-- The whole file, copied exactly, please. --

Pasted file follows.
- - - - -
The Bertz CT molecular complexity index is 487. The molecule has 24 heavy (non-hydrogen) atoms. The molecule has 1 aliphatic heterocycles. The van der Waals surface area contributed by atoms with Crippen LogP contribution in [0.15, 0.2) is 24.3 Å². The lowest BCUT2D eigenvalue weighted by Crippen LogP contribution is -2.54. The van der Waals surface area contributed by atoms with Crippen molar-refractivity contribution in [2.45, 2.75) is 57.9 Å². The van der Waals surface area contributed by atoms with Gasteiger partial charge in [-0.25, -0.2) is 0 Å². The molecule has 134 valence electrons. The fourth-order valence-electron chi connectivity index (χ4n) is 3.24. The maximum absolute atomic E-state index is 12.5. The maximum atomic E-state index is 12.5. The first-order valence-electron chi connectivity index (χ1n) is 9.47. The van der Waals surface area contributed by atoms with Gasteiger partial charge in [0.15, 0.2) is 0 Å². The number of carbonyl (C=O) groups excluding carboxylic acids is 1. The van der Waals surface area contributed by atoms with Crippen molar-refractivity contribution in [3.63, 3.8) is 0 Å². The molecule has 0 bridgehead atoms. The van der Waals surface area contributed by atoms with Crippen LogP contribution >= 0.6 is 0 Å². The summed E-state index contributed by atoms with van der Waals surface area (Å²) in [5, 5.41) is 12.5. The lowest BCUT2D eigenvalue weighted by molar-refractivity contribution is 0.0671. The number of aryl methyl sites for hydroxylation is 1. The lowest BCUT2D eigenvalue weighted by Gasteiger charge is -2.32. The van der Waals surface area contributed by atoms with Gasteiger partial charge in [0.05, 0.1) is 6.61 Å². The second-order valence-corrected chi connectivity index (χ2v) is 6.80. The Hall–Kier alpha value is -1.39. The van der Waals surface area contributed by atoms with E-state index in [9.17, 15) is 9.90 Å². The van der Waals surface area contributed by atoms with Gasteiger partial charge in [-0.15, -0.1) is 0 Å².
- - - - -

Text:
The Bertz CT molecular complexity index is 487. The molecule has 24 heavy (non-hydrogen) atoms. The molecule has 1 aliphatic heterocycles. The van der Waals surface area contributed by atoms with Crippen LogP contribution in [0.15, 0.2) is 24.3 Å². The lowest BCUT2D eigenvalue weighted by Crippen LogP contribution is -2.54. The van der Waals surface area contributed by atoms with Crippen molar-refractivity contribution in [2.45, 2.75) is 57.9 Å². The van der Waals surface area contributed by atoms with Gasteiger partial charge in [-0.25, -0.2) is 0 Å². The molecule has 134 valence electrons. The fourth-order valence-electron chi connectivity index (χ4n) is 3.24. The maximum absolute atomic E-state index is 12.5. The maximum atomic E-state index is 12.5. The first-order valence-electron chi connectivity index (χ1n) is 9.47. The van der Waals surface area contributed by atoms with Gasteiger partial charge in [0.15, 0.2) is 0 Å². The number of carbonyl (C=O) groups excluding carboxylic acids is 1. The van der Waals surface area contributed by atoms with Crippen molar-refractivity contribution in [3.63, 3.8) is 0 Å². The molecule has 0 bridgehead atoms. The van der Waals surface area contributed by atoms with Crippen LogP contribution >= 0.6 is 0 Å². The summed E-state index contributed by atoms with van der Waals surface area (Å²) in [5, 5.41) is 12.5. The lowest BCUT2D eigenvalue weighted by molar-refractivity contribution is 0.0671. The number of aryl methyl sites for hydroxylation is 1. The lowest BCUT2D eigenvalue weighted by Gasteiger charge is -2.32. The van der Waals surface area contributed by atoms with Gasteiger partial charge in [0.05, 0.1) is 6.61 Å². The second-order valence-corrected chi connectivity index (χ2v) is 6.80. The Hall–Kier alpha value is -1.39. The van der Waals surface area contributed by atoms with E-state index in [9.17, 15) is 9.90 Å². The van der Waals surface area contributed by atoms with Gasteiger partial charge in [-0.15, -0.1) is 0 Å².